“It’s unfortunately a very gloomy scenario ahead,” said Carnegie’s Lina Khatib during Stockholm University’s open talk on Syria. “In the very beginning of the crisis, when it wasn’t a conflict yet—an armed conflict—it was an uprising by people against an oppressive regime. There could have been a way for the international community to exert diplomatic pressure on the Bashar al-Assad regime—to force the regime to at least compromise.” 

However, the international community, in Khatib’s opinion, “has acted in a very selfish manner regarding the Syrian conflict and not looking far ahead about how actually inaction can backfire and lead to, for example, the jihadist issue that we are...concerned about in Europe and the economic crisis that is, you know, catastrophic, and the whole generation of Syrians that is growing up without education...and what this means for the Middle East as a whole.”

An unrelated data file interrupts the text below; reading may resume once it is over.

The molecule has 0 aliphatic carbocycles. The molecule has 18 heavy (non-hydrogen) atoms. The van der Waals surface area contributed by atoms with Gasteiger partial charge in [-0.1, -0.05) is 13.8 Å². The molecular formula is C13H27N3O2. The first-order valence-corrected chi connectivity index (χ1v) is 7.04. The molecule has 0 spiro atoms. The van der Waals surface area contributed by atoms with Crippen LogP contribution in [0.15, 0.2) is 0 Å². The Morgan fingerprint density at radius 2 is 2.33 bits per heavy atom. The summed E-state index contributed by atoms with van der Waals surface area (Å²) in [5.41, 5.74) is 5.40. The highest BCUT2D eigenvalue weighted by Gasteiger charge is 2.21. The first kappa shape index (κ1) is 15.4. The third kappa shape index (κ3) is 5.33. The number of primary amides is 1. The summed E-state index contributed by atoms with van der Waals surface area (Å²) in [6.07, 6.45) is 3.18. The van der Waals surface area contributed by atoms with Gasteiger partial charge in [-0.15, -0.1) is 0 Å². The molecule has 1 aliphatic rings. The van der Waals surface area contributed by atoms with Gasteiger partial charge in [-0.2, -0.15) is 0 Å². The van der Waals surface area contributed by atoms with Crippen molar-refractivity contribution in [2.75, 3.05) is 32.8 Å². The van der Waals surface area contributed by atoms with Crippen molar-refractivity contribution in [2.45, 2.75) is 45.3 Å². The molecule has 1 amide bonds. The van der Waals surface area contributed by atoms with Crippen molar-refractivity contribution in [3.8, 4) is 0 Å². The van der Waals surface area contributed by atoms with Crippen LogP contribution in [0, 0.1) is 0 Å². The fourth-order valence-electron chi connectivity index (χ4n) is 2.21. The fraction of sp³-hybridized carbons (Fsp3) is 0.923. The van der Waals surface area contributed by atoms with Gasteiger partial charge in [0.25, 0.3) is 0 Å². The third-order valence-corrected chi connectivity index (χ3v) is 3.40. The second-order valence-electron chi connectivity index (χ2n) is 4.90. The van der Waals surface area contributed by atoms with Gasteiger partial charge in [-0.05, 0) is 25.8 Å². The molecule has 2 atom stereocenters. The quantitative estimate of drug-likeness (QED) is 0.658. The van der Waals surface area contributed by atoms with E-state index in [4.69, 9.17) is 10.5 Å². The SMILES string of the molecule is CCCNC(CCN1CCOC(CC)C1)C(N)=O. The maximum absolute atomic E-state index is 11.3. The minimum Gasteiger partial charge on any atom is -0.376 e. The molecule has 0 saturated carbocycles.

Combined with the international community’s “lack of foresight,” neither diplomacy nor military intervention will actually work, expressed Khatib. “We’ve now reached the point of no return. There’s no point in ousting Assad militarily when we have a country that is approaching a failed state scenario.”

This talk was hosted and recorded by Stockholm University's Middle Eastern Languages and Cultures of the Department of Oriental Languages.